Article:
Fiction Reviews


Cyberabad Days

(2009) Ian Mcdonald, Gollancz, 12.99 / Aus$29.99, trd pbk, 313 pp, ISBN 978-0-575-08408-7

(2009) Ian Mcdonald, Pyr, US$15.98, trd pbk, 330 pp, ISBN 978-1-591-02699-0

India of 2047 is a bustling place, stepped in tradition and culture, prone to water shortages and poverty on one hand, and on the other with modern high technology, the wealthy and new resources to exploit. It is a rich and diverse place packed with colour and wonder. It is the world that Ian Mcdonald created for his 2004 novel River of Gods: for example it was nominated for a Hugo 'best novel' in 2005. Now Ian must have spent a lot of time and effort researching Indian culture for River of Gods and it is not surprising that he has used it since, not just because of economy of effort but because there is a wealth of potential to be had. And so Ian, in the intervening years, has written several short stories set in this future. These have been brought together in Cyberabad Days and what a fine collection it is, full of richly crafted tales set within an interpretation of an exotic East-sub-Asian culture with futuristic machinery and artificial intelligence, as well as future population-resource pressures (such as water wars), but with still the human drivers of family loyalty, wealth, politics and religion. Stunning stuff, jam-packed with scintillating SF reading that just cannot be hurried.

'Sanjeev the Robotwallah'. When two robots fight to destruction outside the village, there is an opportunity for one of the kids.

'Kyle meets the River'. Young Kyle comes from a wealthy family and lives a protected existence for there are real threats from high tech terrorists and even his parents' rivals. Then comes the time when he and a friend want to see life close up and real.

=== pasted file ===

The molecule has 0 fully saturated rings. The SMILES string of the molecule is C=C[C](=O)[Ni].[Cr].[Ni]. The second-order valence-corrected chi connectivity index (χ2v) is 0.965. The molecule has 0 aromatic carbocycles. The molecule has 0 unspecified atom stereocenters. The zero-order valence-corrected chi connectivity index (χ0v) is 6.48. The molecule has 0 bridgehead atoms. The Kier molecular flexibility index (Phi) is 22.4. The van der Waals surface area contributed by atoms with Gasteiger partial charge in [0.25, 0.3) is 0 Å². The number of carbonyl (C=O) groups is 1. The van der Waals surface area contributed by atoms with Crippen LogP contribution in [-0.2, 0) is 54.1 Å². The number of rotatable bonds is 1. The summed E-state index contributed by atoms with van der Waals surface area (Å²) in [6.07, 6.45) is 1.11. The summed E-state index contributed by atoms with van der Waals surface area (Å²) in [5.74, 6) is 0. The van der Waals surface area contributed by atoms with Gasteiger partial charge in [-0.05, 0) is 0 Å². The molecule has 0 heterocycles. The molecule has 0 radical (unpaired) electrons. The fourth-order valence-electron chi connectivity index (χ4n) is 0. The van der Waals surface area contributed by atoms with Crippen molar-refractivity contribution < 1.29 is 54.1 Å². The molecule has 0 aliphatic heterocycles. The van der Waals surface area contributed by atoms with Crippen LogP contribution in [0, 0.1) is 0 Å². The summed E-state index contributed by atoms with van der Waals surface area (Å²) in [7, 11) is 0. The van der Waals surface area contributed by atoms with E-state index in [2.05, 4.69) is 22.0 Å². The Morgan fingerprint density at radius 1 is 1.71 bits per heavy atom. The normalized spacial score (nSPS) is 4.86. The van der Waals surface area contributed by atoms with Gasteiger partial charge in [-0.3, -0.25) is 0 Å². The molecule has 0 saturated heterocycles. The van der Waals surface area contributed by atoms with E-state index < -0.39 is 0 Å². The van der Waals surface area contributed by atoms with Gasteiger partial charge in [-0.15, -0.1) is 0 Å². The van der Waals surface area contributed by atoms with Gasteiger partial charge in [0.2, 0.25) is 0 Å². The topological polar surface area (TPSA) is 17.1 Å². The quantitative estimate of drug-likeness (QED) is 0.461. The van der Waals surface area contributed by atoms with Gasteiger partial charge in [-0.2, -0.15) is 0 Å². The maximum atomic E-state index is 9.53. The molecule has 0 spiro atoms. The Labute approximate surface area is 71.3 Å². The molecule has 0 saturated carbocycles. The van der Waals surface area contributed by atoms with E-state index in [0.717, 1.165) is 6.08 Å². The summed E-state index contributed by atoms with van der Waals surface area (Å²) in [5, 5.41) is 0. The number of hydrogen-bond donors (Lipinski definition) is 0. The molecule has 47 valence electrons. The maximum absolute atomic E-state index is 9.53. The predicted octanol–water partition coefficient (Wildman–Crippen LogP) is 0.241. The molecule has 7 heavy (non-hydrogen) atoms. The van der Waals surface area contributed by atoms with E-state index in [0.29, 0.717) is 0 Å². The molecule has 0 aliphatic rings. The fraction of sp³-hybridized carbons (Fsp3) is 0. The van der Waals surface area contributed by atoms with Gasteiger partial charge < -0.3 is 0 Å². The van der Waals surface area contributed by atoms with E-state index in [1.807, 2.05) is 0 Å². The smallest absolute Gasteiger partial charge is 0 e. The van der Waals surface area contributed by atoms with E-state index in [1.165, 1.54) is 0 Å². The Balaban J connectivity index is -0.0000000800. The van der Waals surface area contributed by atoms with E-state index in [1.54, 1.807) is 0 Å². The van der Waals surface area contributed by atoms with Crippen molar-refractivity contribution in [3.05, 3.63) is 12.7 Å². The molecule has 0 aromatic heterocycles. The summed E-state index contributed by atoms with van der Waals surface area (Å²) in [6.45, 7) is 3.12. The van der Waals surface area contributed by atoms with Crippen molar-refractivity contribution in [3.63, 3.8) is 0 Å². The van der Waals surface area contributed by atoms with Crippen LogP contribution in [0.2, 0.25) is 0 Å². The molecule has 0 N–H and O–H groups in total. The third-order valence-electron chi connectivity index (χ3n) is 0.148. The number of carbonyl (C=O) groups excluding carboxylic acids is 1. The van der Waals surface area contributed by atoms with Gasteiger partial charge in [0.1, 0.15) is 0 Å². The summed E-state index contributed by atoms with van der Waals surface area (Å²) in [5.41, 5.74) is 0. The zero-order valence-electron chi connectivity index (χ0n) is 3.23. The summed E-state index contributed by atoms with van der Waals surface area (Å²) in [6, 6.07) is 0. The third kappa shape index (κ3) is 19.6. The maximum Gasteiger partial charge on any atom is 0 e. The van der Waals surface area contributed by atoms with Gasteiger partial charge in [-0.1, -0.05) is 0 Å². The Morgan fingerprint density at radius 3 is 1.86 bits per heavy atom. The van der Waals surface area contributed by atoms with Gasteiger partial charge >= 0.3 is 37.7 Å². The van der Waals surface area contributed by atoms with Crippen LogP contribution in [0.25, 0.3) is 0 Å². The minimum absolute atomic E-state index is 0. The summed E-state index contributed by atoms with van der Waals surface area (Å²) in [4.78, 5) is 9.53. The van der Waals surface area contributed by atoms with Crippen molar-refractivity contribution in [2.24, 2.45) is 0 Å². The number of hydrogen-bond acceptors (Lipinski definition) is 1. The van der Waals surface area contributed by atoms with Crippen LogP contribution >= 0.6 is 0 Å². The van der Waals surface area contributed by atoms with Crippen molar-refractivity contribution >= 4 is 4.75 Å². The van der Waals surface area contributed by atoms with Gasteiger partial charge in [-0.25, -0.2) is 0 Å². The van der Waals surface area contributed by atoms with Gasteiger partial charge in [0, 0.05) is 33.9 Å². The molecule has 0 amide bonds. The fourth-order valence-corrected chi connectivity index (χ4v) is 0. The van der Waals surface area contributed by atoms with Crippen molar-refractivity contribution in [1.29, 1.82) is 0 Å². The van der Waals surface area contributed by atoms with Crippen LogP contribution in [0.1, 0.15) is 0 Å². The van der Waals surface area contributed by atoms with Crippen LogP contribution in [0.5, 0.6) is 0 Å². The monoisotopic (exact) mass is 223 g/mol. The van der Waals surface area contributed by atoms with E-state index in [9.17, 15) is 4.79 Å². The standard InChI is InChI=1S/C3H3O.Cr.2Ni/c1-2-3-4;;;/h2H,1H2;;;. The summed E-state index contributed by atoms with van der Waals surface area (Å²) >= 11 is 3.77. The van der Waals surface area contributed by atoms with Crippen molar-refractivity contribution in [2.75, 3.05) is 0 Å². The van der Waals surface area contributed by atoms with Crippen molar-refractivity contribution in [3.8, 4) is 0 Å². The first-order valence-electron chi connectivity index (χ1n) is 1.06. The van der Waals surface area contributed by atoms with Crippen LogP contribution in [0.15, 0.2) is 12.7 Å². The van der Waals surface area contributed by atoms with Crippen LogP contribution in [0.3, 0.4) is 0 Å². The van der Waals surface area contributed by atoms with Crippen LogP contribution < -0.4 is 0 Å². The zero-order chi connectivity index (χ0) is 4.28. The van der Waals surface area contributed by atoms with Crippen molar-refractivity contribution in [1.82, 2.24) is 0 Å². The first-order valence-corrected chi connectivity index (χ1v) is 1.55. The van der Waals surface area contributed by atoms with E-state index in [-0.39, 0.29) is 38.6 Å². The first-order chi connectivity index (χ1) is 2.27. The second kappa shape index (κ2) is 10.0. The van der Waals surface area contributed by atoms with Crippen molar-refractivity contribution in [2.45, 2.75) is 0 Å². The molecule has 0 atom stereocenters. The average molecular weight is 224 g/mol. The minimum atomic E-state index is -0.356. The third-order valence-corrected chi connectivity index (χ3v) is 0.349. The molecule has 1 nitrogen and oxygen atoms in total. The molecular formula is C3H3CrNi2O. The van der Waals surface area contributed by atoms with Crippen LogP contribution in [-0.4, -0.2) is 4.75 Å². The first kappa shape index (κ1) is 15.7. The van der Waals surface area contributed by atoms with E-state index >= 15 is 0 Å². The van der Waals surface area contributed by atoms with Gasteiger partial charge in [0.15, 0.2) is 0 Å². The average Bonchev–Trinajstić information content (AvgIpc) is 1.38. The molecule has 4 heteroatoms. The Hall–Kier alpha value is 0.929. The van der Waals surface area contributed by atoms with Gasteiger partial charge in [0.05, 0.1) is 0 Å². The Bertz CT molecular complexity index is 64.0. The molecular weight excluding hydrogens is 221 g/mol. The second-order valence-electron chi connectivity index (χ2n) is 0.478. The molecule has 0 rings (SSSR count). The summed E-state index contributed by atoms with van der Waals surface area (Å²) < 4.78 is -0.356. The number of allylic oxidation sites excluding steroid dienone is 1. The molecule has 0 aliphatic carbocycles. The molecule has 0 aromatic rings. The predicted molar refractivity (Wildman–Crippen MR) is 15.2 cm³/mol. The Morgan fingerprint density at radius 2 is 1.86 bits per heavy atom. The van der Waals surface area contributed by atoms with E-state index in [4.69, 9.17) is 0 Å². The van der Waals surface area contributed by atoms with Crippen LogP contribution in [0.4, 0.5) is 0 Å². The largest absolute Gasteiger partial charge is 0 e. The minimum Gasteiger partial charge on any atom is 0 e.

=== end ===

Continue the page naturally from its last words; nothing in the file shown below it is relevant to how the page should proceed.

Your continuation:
'The Dust Assassin'. A young girl from a powerful family grows up. Only many years later does she realise what she has been previously told that she really is a weapon.

'An Eligible Boy' Now this first appeared in Fast Forward 2 though there is no copyright credit. This tale concerns the high tech' future India where arranged marriages should be easier... Shouldn't they...? Assuming that is the technology has both partners' agendas in mind.

'The Little Goddess'. Though very young she remembers the day when the priests came to collect her and she became a goddess. But would she remain a minor deity?

'The Djinn's Wife'. There was one a girl who married a Djinn, an artificial intelligence, while the water wars raged...

'Vishnu at the Vat Circus'. The owner of performing cats tells his life story as a minor god, a genetically modified cyberwarrior. S/he could become...

And so there you have it. A wondrous future of joy and suffering, poverty and wealth, high-technology and religious superstition, all woven into a stunning backdrop: the future India of Mcdonald's imagination. Now, if you enjoyed your korma and dahl, you'll want something to round things off. Similarly Cyberabad Days is the prefect accompaniment to River of Gods.

Jonathan Cowie


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